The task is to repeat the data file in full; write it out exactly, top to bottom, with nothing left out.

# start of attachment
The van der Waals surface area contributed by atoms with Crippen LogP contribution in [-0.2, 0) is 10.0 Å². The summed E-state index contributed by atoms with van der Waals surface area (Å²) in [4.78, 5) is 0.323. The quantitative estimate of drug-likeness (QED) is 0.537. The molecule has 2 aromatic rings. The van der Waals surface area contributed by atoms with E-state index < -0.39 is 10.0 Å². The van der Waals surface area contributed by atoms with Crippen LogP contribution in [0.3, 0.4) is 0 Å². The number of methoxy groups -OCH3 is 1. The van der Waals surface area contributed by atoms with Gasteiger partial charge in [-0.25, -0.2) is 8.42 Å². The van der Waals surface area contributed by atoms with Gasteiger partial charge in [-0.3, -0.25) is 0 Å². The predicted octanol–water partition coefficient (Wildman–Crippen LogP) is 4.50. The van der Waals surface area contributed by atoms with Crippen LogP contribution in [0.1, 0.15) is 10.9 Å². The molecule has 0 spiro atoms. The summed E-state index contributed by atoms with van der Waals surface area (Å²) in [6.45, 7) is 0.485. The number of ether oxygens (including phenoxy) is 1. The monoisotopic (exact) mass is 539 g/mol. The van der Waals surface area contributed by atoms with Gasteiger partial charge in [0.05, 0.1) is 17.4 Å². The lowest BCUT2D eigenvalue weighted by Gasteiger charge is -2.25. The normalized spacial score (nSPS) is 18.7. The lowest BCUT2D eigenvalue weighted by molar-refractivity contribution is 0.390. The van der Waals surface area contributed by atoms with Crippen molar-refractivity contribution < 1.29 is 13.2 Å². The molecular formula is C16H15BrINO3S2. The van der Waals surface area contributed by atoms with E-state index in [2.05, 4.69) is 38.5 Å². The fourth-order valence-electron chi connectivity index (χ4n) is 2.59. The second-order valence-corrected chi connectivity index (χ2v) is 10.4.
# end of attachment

The van der Waals surface area contributed by atoms with Crippen LogP contribution in [-0.2, 0) is 10.0 Å². The summed E-state index contributed by atoms with van der Waals surface area (Å²) in [4.78, 5) is 0.323. The quantitative estimate of drug-likeness (QED) is 0.537. The molecule has 2 aromatic rings. The van der Waals surface area contributed by atoms with E-state index < -0.39 is 10.0 Å². The van der Waals surface area contributed by atoms with Crippen LogP contribution in [0.3, 0.4) is 0 Å². The number of methoxy groups -OCH3 is 1. The van der Waals surface area contributed by atoms with Gasteiger partial charge in [-0.25, -0.2) is 8.42 Å². The van der Waals surface area contributed by atoms with Gasteiger partial charge in [-0.3, -0.25) is 0 Å². The predicted octanol–water partition coefficient (Wildman–Crippen LogP) is 4.50. The van der Waals surface area contributed by atoms with Crippen LogP contribution in [0.1, 0.15) is 10.9 Å². The molecule has 0 spiro atoms. The summed E-state index contributed by atoms with van der Waals surface area (Å²) in [6.45, 7) is 0.485. The number of ether oxygens (including phenoxy) is 1. The monoisotopic (exact) mass is 539 g/mol. The van der Waals surface area contributed by atoms with Gasteiger partial charge in [0.05, 0.1) is 17.4 Å². The lowest BCUT2D eigenvalue weighted by Gasteiger charge is -2.25. The normalized spacial score (nSPS) is 18.7. The lowest BCUT2D eigenvalue weighted by molar-refractivity contribution is 0.390. The van der Waals surface area contributed by atoms with Crippen molar-refractivity contribution < 1.29 is 13.2 Å². The molecular formula is C16H15BrINO3S2. The van der Waals surface area contributed by atoms with E-state index in [2.05, 4.69) is 38.5 Å². The fourth-order valence-electron chi connectivity index (χ4n) is 2.59. The second-order valence-corrected chi connectivity index (χ2v) is 10.4.